Mushroom Rock Trail Closed to Horses, Hikers Use Caution
Mushroom Rock Trail is closed to horses due to hazardous conditions caused by recent flooding. Hikers use caution. Trail is washed out in place and may be difficult to follow.
Chiricahua National Monument was established on April 18, 1924 by President Calvin Coolidge, Proclamation No. 1692 (43 Stat. 1946). The enabling legislation states:
“Whereas, certain natural formations, known as “The Pinnacles”, within the Coronado National Forest, in the State of Arizona, are of scientific interest, and it appears that the public interests will be promoted by reserving as much land as may be necessary for the proper protection therof, as a National Monument.”
The original monument was 4,238 acres. Current size is 11,985 acres.
· 6,407 acres were added on June 10, 1938 (Presidential Proclamation No. 228;
52 Stat 1551)
· 440 acre Faraway Ranch was added in 1978 (National Parks and Recreation Act of 1978;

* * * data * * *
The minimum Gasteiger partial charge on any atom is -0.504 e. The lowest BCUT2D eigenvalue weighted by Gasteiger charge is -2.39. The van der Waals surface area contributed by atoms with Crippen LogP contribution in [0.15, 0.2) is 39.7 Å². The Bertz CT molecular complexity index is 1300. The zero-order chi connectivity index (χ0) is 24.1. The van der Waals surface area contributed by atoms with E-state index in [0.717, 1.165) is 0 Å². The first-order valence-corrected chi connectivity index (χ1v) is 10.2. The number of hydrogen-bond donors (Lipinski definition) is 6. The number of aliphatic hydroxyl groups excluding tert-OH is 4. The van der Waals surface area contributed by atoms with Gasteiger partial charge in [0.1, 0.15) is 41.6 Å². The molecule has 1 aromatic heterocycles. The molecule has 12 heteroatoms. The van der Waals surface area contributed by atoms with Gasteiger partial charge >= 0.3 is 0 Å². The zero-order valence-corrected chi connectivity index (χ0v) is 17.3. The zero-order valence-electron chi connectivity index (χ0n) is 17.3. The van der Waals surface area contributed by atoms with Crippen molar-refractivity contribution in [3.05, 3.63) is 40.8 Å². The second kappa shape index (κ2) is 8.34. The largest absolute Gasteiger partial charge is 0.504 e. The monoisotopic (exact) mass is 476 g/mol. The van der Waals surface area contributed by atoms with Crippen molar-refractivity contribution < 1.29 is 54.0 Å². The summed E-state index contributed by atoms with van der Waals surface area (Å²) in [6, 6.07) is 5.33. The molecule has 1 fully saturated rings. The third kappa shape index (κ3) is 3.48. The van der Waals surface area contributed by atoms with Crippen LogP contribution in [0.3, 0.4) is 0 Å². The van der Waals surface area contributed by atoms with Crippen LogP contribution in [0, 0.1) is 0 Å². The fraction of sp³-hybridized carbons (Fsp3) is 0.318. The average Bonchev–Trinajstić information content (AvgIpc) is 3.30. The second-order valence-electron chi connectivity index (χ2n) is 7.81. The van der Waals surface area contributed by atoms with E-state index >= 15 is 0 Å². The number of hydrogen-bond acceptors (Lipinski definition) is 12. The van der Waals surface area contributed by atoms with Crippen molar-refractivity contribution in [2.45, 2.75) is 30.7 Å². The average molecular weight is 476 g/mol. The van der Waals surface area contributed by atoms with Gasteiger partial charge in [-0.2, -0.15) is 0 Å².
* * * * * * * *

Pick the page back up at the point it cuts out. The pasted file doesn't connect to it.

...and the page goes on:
PL 96-625, 92 Stat 3473)
· 900 acres, the Bonita Creek Watershed, were added on August 28, 1984 (The Arizona Wilderness Bill PL 98-406, 98 Stat 1491)
· 9,440 acres were designated as wilderness on October 20, 1976 with 2 acres as potential wilderness (PL 94-567, 90 Stat 2692)
· 900 acres were designated as wilderness on August 28, 1984 (The Arizona Wilderness Bill PL 98-406, 98 Stat 1491)
Today 86% of the park acres are protected as wilderness.
2009: 60,851 people
All-time high, 1993: 127,840 people
Lowest year, 1936: 6,015 people
First year visitation statistics were recorded, 1934: 15,331 people.
Check the Public Use Statistics Office website to search for more information.
Did You Know?
Southeast Arizona was home to the Chiricahua Apache, under the leadership of Cochise. They surrendered for the final time in 1886 and were sent first to Florida and later to Fort Sill, Oklahoma. Many found homes in the hills of today's Chirichaua National Monument.